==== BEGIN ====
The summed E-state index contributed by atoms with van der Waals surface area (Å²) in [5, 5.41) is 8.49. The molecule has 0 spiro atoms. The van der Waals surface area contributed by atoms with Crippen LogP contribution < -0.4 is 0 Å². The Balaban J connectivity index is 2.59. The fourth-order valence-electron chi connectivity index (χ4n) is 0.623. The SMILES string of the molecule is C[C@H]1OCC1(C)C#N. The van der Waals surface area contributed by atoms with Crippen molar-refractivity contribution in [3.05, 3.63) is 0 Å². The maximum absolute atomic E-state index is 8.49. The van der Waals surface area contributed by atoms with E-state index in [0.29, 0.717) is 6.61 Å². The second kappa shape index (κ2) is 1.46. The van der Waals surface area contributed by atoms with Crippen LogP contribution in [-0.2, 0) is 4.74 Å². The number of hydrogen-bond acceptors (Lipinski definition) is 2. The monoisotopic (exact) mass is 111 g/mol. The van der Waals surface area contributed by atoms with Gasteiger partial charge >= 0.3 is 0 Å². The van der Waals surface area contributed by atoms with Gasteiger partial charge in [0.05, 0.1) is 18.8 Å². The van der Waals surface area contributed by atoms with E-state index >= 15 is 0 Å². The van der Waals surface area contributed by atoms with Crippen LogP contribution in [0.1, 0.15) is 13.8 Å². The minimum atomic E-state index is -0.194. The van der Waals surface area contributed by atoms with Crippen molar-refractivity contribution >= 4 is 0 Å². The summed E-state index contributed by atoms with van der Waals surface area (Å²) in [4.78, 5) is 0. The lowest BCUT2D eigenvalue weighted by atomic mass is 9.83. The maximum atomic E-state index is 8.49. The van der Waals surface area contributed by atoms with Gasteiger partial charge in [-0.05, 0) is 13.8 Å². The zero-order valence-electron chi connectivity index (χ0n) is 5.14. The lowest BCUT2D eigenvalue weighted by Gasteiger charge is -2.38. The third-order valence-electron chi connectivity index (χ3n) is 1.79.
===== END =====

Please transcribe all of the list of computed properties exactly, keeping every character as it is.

The summed E-state index contributed by atoms with van der Waals surface area (Å²) in [5, 5.41) is 8.49. The molecule has 0 spiro atoms. The van der Waals surface area contributed by atoms with Crippen LogP contribution < -0.4 is 0 Å². The Balaban J connectivity index is 2.59. The fourth-order valence-electron chi connectivity index (χ4n) is 0.623. The SMILES string of the molecule is C[C@H]1OCC1(C)C#N. The van der Waals surface area contributed by atoms with Crippen molar-refractivity contribution in [3.05, 3.63) is 0 Å². The maximum absolute atomic E-state index is 8.49. The van der Waals surface area contributed by atoms with E-state index in [0.29, 0.717) is 6.61 Å². The second kappa shape index (κ2) is 1.46. The van der Waals surface area contributed by atoms with Crippen LogP contribution in [-0.2, 0) is 4.74 Å². The number of hydrogen-bond acceptors (Lipinski definition) is 2. The monoisotopic (exact) mass is 111 g/mol. The van der Waals surface area contributed by atoms with Gasteiger partial charge >= 0.3 is 0 Å². The van der Waals surface area contributed by atoms with Gasteiger partial charge in [0.05, 0.1) is 18.8 Å². The van der Waals surface area contributed by atoms with E-state index >= 15 is 0 Å². The van der Waals surface area contributed by atoms with Crippen LogP contribution in [0.1, 0.15) is 13.8 Å². The minimum atomic E-state index is -0.194. The van der Waals surface area contributed by atoms with Crippen molar-refractivity contribution >= 4 is 0 Å². The summed E-state index contributed by atoms with van der Waals surface area (Å²) in [4.78, 5) is 0. The lowest BCUT2D eigenvalue weighted by atomic mass is 9.83. The maximum atomic E-state index is 8.49. The van der Waals surface area contributed by atoms with Gasteiger partial charge in [-0.05, 0) is 13.8 Å². The zero-order valence-electron chi connectivity index (χ0n) is 5.14. The lowest BCUT2D eigenvalue weighted by Gasteiger charge is -2.38. The third-order valence-electron chi connectivity index (χ3n) is 1.79.